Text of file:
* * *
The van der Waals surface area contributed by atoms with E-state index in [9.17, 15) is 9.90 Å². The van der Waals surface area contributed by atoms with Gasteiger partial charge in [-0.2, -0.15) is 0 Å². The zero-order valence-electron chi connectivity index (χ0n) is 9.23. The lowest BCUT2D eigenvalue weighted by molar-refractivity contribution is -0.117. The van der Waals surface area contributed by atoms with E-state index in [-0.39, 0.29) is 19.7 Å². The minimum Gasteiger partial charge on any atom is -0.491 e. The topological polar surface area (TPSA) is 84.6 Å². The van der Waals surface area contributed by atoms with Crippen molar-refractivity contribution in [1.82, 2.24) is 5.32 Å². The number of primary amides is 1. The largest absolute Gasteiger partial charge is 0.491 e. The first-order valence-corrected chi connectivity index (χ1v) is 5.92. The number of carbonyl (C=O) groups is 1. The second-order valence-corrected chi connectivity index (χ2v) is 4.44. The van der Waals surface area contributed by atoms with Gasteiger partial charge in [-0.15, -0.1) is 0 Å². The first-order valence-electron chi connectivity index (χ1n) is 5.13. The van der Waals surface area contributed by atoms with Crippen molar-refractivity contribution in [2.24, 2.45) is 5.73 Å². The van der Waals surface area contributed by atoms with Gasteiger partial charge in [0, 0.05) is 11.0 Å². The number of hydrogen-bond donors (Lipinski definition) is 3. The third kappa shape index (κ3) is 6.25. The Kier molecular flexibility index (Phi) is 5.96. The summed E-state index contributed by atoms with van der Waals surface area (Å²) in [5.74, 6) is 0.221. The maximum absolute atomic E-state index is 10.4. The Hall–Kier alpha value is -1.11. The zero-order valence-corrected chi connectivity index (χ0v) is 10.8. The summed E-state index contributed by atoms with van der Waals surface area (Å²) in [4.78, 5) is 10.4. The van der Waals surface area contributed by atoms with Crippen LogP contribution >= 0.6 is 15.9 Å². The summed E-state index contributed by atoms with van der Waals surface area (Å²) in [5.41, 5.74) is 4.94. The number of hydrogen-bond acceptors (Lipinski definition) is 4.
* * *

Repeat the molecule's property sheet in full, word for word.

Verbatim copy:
The van der Waals surface area contributed by atoms with E-state index in [9.17, 15) is 9.90 Å². The van der Waals surface area contributed by atoms with Gasteiger partial charge in [-0.2, -0.15) is 0 Å². The zero-order valence-electron chi connectivity index (χ0n) is 9.23. The lowest BCUT2D eigenvalue weighted by molar-refractivity contribution is -0.117. The van der Waals surface area contributed by atoms with E-state index in [-0.39, 0.29) is 19.7 Å². The minimum Gasteiger partial charge on any atom is -0.491 e. The topological polar surface area (TPSA) is 84.6 Å². The van der Waals surface area contributed by atoms with Crippen molar-refractivity contribution in [1.82, 2.24) is 5.32 Å². The number of primary amides is 1. The largest absolute Gasteiger partial charge is 0.491 e. The first-order valence-corrected chi connectivity index (χ1v) is 5.92. The number of carbonyl (C=O) groups is 1. The second-order valence-corrected chi connectivity index (χ2v) is 4.44. The van der Waals surface area contributed by atoms with Gasteiger partial charge in [-0.15, -0.1) is 0 Å². The first-order valence-electron chi connectivity index (χ1n) is 5.13. The van der Waals surface area contributed by atoms with Crippen molar-refractivity contribution in [2.24, 2.45) is 5.73 Å². The van der Waals surface area contributed by atoms with Gasteiger partial charge in [0, 0.05) is 11.0 Å². The number of hydrogen-bond donors (Lipinski definition) is 3. The third kappa shape index (κ3) is 6.25. The Kier molecular flexibility index (Phi) is 5.96. The summed E-state index contributed by atoms with van der Waals surface area (Å²) in [5.74, 6) is 0.221. The maximum absolute atomic E-state index is 10.4. The Hall–Kier alpha value is -1.11. The zero-order valence-corrected chi connectivity index (χ0v) is 10.8. The summed E-state index contributed by atoms with van der Waals surface area (Å²) in [4.78, 5) is 10.4. The van der Waals surface area contributed by atoms with Crippen LogP contribution >= 0.6 is 15.9 Å². The summed E-state index contributed by atoms with van der Waals surface area (Å²) in [5.41, 5.74) is 4.94. The number of hydrogen-bond acceptors (Lipinski definition) is 4.